On April 21, 2022, the Massachusetts Supreme Judicial Court affirmed the trial court’s decision that several restaurants were not entitled to business interruption coverage for losses resulting from shutdown orders issued by the Governor.
This is the first state supreme court to issue a decision on this issue.
Claims of three Massachusetts restaurants in the Boston and Cambridge areas for lost business income arising out of the Covid-19 shutdown orders were denied by their insurers for lack of “physical loss of or damage to” the insured properties. The restaurant owners initiated a declaratory judgment action against their insurers to determine the availability of coverage and also asserted claims for breach of contract and unfair and deceptive practices. The trial court found no coverage.
In holding in favor of the insurers, the Court stated that the question is not whether the COVID-19 virus is physical, but rather is whether the virus has a direct physical effect on property that can be fairly characterized as “loss or damage.” The Court held that “direct physical loss of or damage to” property requires some “distinct, demonstrable, physical alteration of the property.” In an effort to establish physical loss or damage, the restaurant owners argued that the suspension of its business activities was caused by the “presence” of the virus on surfaces and in the air at the restaurants. The Court rejected this argument, reasoning that the evanescent presence of a harmful airborne virus that can quickly dissipate on its own or surface-level contamination that can be removed with a simple cleaning cannot be characterized as physically altering or affecting property.
The Court further rejected the restaurant owners’ argument that loss of use or loss of function of the insured property is sufficient to trigger coverage under the policies. Such an interpretation “ignores that the loss itself must be a ‘direct physical’ loss, clearly requiring a direct, physical deprivation of possession.” The restaurant owners were never deprived of possession of their property as they continued to inhabit and use it for other purposes. The Court observed that while the owners could not use their property for in-person or indoor dining, they could still utilize takeout services. As such, without any physical alteration to accompany it, this partial loss of use did not amount to a ‘direct physical loss’ for the purposes of the policies’ insuring agreements.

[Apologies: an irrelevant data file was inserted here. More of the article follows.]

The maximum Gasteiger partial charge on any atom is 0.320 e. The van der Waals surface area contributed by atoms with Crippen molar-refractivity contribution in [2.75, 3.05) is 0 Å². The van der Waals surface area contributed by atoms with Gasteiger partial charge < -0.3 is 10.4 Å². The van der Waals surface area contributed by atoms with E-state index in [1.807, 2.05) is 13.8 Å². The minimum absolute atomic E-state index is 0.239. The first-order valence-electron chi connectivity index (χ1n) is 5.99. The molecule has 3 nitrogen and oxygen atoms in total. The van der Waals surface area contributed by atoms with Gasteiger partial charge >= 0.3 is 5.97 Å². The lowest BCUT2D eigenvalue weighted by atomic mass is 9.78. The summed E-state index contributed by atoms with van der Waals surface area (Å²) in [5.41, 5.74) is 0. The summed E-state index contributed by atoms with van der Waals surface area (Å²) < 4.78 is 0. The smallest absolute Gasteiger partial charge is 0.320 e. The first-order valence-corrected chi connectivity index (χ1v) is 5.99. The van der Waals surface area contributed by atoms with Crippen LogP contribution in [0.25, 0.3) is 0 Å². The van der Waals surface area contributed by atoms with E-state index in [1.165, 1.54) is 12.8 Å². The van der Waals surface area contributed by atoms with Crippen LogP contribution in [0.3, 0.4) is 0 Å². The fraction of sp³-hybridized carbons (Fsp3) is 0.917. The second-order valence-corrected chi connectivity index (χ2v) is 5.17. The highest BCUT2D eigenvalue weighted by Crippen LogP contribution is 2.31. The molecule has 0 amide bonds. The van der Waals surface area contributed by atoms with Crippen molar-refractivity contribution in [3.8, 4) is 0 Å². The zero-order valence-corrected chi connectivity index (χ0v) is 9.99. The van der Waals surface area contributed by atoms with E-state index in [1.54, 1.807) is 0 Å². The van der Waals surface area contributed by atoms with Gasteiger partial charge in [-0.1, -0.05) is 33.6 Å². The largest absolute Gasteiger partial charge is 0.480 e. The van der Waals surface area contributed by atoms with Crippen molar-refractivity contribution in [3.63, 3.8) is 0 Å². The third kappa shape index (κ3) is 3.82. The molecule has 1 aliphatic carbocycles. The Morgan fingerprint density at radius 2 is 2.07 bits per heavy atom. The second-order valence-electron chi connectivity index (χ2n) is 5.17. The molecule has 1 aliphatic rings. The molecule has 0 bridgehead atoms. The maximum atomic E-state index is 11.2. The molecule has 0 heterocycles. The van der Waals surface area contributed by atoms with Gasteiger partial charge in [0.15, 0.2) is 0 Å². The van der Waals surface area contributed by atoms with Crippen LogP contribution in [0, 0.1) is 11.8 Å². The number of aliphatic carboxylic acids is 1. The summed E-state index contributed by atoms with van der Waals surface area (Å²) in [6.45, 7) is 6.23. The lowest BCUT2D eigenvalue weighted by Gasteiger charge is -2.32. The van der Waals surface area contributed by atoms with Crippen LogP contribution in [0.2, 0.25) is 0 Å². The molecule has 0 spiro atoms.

The Court noted that alternatively, even if the policies were triggered, the policies’ virus exclusions would preclude coverage. Federal court decisions nationwide have already consistently found no coverage for Covid-related business interruption coverage claims. It remains to be seen whether other state supreme courts will follow Massachusetts’ lead and issue similar rulings.
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Alan S. Miller - Practice Chair
Alan has more than thirty-eight years of experience in complex litigation and counseling, concentrating in the areas of environmental law, insurance coverage and bad faith, and commercial litigation. He chairs the firm’s Environmental and Energy Law practice and the Insurance Coverage and Bad Faith Litigation Practice.
Alan’s environmental law practice has involved counseling, litigation and alternative dispute resolution of matters involving municipal, residual, and hazardous waste permitting and compliance, contribution and cost recovery actions under CERCLA and related state statutes, claims for natural resource damages, contamination from leaking underground storage tanks, air and water pollution regulatory permitting and enforcement actions, oil and gas drilling compliance and transactions, and real estate transactions involving contaminated and recycled industrial sites.